The evidence review considered a long list of 33 pre-defined outcomes including cardiometabolic risk factors and outcomes as well as effectiveness outcomes; the full list is replicated in Appendix 2. Consistent with existing economic evaluations, it was assumed that antipsychotics had similar efficacy for change in symptoms, so evidence on these was not collected.17–21 Both short-term outcomes (up to 13 weeks, typically six weeks) and longer-term outcomes (available up to three years) were considered. The majority of the data was obtained from NMAs of RCTs of multiple antipsychotics (Table 1). There remained some evidence gaps after conducting the review of NMAs and meta-analyses. Hence, additional searches in PubMed and ClinicalTrials.gov were undertaken to identify individual RCTs. Systematic reviews were also checked for relevant trials. Individual trials were sought and identified for lumateperone (short-term outcomes) and cariprazine and brexpiprazole (long-term outcomes).22–25 No long-term outcomes were identified for lumateperone, hence for the model these outcomes were assumed to be the average of the other antipsychotics. A total of 12 outcomes were used from the review of clinical evidence including change in lipids and fasting plasma glucose, weight gain, treatment discontinuation and relapse rates; the values and data sources for each are provided in Table 1. An overview of the key studies identified for the relevant outcomes is provided in Appendix 2. Blood pressure was identified as being a key outcome for which there was a lack of evidence. Targeted literature reviews, and contacting authors of key NMAs, did not identify any evidence that blood pressure outcomes differed by antipsychotic, hence it was assumed that there was no treatment effect. No evidence for specific antipsychotics was identified for rates of type 2 diabetes, stroke, myocardial infarction and metabolic syndrome. Risk models were used to estimate the first three outcomes as described subsequently (and in more detail in Appendix 3), whilst Appendix 4 provides details on how rates of metabolic syndrome were estimated.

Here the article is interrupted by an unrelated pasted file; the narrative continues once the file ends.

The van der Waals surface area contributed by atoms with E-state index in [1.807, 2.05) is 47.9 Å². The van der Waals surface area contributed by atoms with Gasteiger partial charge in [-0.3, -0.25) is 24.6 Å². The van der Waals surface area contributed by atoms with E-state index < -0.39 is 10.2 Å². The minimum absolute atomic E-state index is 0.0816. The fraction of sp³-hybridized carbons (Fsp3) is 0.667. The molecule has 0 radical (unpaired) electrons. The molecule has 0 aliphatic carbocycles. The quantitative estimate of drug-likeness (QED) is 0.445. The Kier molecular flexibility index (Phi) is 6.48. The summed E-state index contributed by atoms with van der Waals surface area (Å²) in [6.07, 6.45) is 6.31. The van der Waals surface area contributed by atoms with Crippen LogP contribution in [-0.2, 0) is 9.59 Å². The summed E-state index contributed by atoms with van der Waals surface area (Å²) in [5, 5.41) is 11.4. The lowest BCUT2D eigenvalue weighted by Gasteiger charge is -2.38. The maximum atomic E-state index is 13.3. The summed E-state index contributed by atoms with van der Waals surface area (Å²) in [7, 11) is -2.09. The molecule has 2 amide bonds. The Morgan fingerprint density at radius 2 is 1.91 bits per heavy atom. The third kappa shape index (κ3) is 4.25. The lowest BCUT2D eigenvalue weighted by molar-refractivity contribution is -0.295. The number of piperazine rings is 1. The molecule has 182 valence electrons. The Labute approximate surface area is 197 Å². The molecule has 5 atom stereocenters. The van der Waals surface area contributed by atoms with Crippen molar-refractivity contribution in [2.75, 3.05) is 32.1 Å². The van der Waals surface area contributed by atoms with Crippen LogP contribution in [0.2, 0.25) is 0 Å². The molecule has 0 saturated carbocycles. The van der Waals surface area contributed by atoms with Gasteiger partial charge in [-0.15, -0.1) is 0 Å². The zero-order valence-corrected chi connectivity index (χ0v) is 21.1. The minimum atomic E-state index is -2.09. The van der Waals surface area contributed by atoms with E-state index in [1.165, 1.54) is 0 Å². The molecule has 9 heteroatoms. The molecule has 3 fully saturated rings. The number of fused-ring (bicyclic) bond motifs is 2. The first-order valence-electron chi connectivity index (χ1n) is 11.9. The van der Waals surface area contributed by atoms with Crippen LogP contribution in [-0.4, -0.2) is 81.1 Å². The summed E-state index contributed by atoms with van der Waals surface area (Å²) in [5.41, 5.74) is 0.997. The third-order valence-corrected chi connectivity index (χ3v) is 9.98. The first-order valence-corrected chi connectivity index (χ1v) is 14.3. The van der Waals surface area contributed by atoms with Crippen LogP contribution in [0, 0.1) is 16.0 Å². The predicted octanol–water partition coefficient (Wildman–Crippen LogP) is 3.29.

Table 1 Clinical Effectiveness Evidence: Short-Term and Long-Term Outcomes
Risk models were used to link short-term changes in weight, cholesterol (total and high-density lipoprotein) and fasting plasma glucose to the probability of developing type 2 diabetes, stroke and myocardial infarction. For this analysis, QDiabetes was used to estimate the risk of developing type 2 diabetes, whilst QRisk was used to estimate the risk of developing a cardiovascular event (stroke or myocardial infarction).26,27 In contrast to other risk models,28,29 both of these risk models have been independently validated, and were derived on a European (UK) cohort whilst also including adjustment for both antipsychotic use and having schizophrenia/severe mental illness.